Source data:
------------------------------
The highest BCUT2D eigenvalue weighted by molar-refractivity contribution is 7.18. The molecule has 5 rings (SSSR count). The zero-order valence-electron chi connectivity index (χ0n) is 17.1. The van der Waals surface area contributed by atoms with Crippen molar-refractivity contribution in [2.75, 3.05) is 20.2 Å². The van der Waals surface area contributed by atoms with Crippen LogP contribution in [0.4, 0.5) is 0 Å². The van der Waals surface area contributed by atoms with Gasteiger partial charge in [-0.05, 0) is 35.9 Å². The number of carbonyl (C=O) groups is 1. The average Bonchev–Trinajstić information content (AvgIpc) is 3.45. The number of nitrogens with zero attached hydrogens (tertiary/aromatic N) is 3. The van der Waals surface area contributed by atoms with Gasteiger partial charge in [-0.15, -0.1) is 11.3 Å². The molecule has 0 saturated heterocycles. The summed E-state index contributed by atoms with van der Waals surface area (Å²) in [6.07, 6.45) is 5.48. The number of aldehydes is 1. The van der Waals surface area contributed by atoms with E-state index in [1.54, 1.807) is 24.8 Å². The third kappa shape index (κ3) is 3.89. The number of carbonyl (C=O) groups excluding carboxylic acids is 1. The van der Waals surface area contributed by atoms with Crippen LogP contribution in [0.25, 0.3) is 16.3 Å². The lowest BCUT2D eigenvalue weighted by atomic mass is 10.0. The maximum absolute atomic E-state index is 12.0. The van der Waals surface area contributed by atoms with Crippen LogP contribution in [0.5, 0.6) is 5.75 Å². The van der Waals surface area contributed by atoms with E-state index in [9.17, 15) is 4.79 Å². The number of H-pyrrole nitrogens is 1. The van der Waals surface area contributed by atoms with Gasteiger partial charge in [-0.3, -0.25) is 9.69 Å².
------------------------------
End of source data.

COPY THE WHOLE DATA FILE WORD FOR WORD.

The highest BCUT2D eigenvalue weighted by molar-refractivity contribution is 7.18. The molecule has 5 rings (SSSR count). The zero-order valence-electron chi connectivity index (χ0n) is 17.1. The van der Waals surface area contributed by atoms with Crippen molar-refractivity contribution in [2.75, 3.05) is 20.2 Å². The van der Waals surface area contributed by atoms with Crippen LogP contribution in [0.4, 0.5) is 0 Å². The van der Waals surface area contributed by atoms with Gasteiger partial charge in [-0.05, 0) is 35.9 Å². The number of carbonyl (C=O) groups is 1. The average Bonchev–Trinajstić information content (AvgIpc) is 3.45. The number of nitrogens with zero attached hydrogens (tertiary/aromatic N) is 3. The van der Waals surface area contributed by atoms with Gasteiger partial charge in [-0.15, -0.1) is 11.3 Å². The molecule has 0 saturated heterocycles. The summed E-state index contributed by atoms with van der Waals surface area (Å²) in [6.07, 6.45) is 5.48. The number of aldehydes is 1. The van der Waals surface area contributed by atoms with E-state index in [1.54, 1.807) is 24.8 Å². The third kappa shape index (κ3) is 3.89. The number of carbonyl (C=O) groups excluding carboxylic acids is 1. The van der Waals surface area contributed by atoms with Crippen LogP contribution in [0.25, 0.3) is 16.3 Å². The lowest BCUT2D eigenvalue weighted by atomic mass is 10.0. The maximum absolute atomic E-state index is 12.0. The van der Waals surface area contributed by atoms with Crippen LogP contribution in [0.5, 0.6) is 5.75 Å². The van der Waals surface area contributed by atoms with E-state index in [9.17, 15) is 4.79 Å². The number of H-pyrrole nitrogens is 1. The van der Waals surface area contributed by atoms with Gasteiger partial charge in [-0.3, -0.25) is 9.69 Å².